I just got a job utilizing the Internet of Things (IoT) and found the technical jargon to be confusing. You see, I’ve spent my career bringing new technologies to the logistics industry, and I’ve learned that if I can’t explain what I do to my family casually over dinner, I don’t understand it well enough! Therefore, I set out to wrap my brain around all the technical terms like “RFID, BLE, passive, active, gateway, tracking devices, cellular, 2G/3G/4G/LTE, MTC, Cat-M1, NB1, Wi-Fi” to such a degree that I could explain them to my Mom while chatting with her on FaceTime. Please join me on this journey via a four-part series, with our first two terms being active and passive.
An active device has enough power to tell you where it is. The most familiar example is your mobile phone. When you have it connected to the internet, it can tell you where it is on those occasions where you have temporarily misplaced it.
A passive device does not have enough power to communicate anything by itself, but it can capture information like temperature or heart rate. Many of the fitness wristbands available today are passive because they require an active mobile phone connected to the internet to gather your data and show your progress over time.
So, if I were to take a walk with my mobile phone, my friends could see my progress throughout the walk. If I wore my fitness wristband, my step count would be recorded and when I returned home to my phone it would then update my friends on the walk I had just finished.
Many industries such as the food and beverage industry or the healthcare industry use passive devices in their supply chains for historical data analysis of temperature and to comply with regulations designed to ensure the things we put in or around our bodies are safe.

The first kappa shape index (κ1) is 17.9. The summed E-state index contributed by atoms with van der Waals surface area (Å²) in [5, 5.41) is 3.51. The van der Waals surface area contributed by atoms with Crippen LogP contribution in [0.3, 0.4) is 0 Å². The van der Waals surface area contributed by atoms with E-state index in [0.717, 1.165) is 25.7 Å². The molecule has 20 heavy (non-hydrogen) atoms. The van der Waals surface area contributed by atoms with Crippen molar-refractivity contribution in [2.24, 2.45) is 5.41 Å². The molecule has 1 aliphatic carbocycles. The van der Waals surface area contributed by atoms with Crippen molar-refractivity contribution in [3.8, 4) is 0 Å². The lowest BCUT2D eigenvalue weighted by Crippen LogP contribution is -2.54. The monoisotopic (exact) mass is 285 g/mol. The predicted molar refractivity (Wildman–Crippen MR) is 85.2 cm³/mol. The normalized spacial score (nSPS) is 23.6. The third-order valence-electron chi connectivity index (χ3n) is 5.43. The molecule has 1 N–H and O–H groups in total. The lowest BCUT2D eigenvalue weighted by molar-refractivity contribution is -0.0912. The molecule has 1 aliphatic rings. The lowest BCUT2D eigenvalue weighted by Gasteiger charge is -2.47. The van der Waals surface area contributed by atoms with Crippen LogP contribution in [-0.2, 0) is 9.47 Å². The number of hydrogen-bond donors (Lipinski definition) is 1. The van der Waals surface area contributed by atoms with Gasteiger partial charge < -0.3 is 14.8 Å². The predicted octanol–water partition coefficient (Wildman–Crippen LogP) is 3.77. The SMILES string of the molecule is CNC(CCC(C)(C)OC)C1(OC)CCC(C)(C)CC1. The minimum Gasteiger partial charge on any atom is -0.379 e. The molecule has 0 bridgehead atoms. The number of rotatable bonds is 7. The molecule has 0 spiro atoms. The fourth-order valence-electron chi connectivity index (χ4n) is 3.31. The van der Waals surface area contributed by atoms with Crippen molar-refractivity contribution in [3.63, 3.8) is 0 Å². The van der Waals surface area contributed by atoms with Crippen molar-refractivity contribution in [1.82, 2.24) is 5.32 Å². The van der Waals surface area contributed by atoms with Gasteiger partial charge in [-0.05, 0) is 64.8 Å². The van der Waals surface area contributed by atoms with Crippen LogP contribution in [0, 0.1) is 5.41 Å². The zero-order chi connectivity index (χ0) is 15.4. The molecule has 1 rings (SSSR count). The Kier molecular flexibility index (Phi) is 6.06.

In fact, the terms passive and active are also used in the packaging industry to describe if the containers used actively maintain the temperature like a refrigerator, or passively retain temperature like a cooler.
When I bring ice cream home from the store in a “passive” cooler it is likely to be a quick trip with no other stops along the way before it is put into her “active” refrigerator at home. If I were to go on a long road trip in an RV, it’s likely that ice cream will be in an “active” refrigerator powered by the vehicle.
So let’s wrap things up with a pros and cons list of active & passive by use case:
Talk to friends for motivation
Unable to track heart rate
Track body vitals
Can’t compare to last week
Easy to get started
Requires larger batteries
Smaller form factor
Still requires an active device at some point
Active devices: Collect data and have enough power to provide the data and location in real time.
Passive devices: Collect data but do not have enough power to transmit data or location on their own.
I hope this helps you better understand some IoT terminology, and if I’ve really done my job right, you’ll strike up an IoT conversation with your friends or family!